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What Wallonia did for us

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What Wallonia did for us

Picture: Martin Schultz, Martin Schultz welcomes MP Magnette, taken on 22 October 2016.

As the Comprehensive Economic and Trade Agreement (CETA) between Canada and the European Union was about to be signed by the member states, the whole process was stopped by the French-speaking Belgian region of Wallonia. The region and its president both faced serious backlash, but did they really deserve it? Or did some good actually come out of that mismatched face-off?

Namur calling

It was in mid-2014, that the first process of negotiation of the Comprehensive Economic and Trade Agreement (CETA) was concluded. In order to be implemented, the terms had to be accepted by the ten provinces of Canada and the 28 member states of the European Union, as well as a vote of the European Parliament. In Belgium, due to the Sixth Reform of the Belgian state, which granted the largest possible autonomy to the federal entities, the regions[1] have to be consulted before the federal government is allowed to sign international treaties.[2] The terms of agreement were also revealed to the public in September. The Namur-based Walloon Parliament, the legislative authority for the French-speaking southern half of the country started carefully analysing the agreement, gathering experts, lawyers, unions leaders and member of civil society. It was one of the only parliaments in Europe to scrutinise the deal in this way, which is after all the job of parliaments.[3]

At the same time, some details about the Transatlantic Trade and Investment Partnership (TTIP) negotiations between the EU and the USA, another Transatlantic Free Trade Agreement (TAFTA), started to leak out, notably concerning its dispute-settlements mechanism (ISDS), similar to the ones found in CETA. Wallonia called the EU out on this aspect of the agreement, and France and Germany stated their concerns about such mechanisms.[4] The Commission then proposed some minor changes, but some of the same problematic features remained untouched, namely, the ISDS was still lacking transparency and nothing was implemented to prevent conflicts of interest. That wasn’t enough for the Walloons. While the Commission was planning a signing ceremony for the 27th of October 2016, the Walloon parliament decided not to grant its permission to the federal government to ratify the agreement.[5]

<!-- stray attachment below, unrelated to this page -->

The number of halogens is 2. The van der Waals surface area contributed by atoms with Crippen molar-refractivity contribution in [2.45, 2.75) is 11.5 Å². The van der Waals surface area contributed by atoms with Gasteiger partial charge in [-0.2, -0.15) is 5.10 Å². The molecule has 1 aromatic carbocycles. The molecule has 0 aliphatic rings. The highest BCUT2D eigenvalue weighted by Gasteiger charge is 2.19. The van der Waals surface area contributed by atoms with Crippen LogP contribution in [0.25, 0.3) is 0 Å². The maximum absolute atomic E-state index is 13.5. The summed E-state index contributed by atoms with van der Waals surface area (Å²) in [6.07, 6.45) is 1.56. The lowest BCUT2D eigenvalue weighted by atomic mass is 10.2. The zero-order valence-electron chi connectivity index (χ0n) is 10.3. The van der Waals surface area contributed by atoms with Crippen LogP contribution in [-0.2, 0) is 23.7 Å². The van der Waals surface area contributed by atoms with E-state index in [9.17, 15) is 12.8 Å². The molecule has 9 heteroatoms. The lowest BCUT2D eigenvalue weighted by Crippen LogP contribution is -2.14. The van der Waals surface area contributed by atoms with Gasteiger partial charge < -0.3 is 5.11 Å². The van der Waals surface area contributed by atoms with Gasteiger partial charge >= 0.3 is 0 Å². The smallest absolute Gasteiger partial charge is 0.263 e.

A Gaulish village

Under increasing pressure from the European institutions, Paul Magnette, Minister-President of the Wallonian Region was in a precarious position. His party, the French-speaking socialist party (PS), is part of the S&D group at the European Parliament, which supported CETA all along. His problem was that French-speaking Belgium is largely hostile to both free trade agreements. Magnette unwillingly found himself the speaker of a large and enthusiastic movement.[6]

By the end of 2016, 168 out of the 262 Wallonian communes (the smallest unit of local government in Belgium) had declared themselves TAFTA-free, under the pressure of their citizens or on their own initiative. In most cases, CETA, seen as a mere introduction to TTIP, was specifically mentioned, as in the case of the city of Liège, cultural capital of the Walloon region, where the local government voted a motion to declare the city « hors zone CETA ».[7]

In Brussels, 15 out of the 19 communes declared themselves TAFTA and CETA-free, regardless of their political inclination. Shops and cafés proudly displayed stickers on their doors declaring their establishments « CETA-free » or « TAFTA-free », anti TAFTA activists flooded the streets with some of the same stickers, and welcomed the irony of having built an anti-free-trade zone on the doorsteps of the European Institutions.

Let us not underestimate the importance of local government life in a country where it is extremely lively and plays a crucial role in national politics. Many ecologists and left-leaning associations[8] managed to inform the population and to familiarise it with the intricacies of the agreement, organising crash courses and meetings, then encouraging people to take the question to their local bourgmestre and city council. Worried that their quality of life and hygiene standards would be threatened, as well as weary of the economic consequences of FTA’s in general,[9] citizens started a democratic movement that found its way into the Walloon Parliament, which was now indirectly asking the Commission to amend the agreement.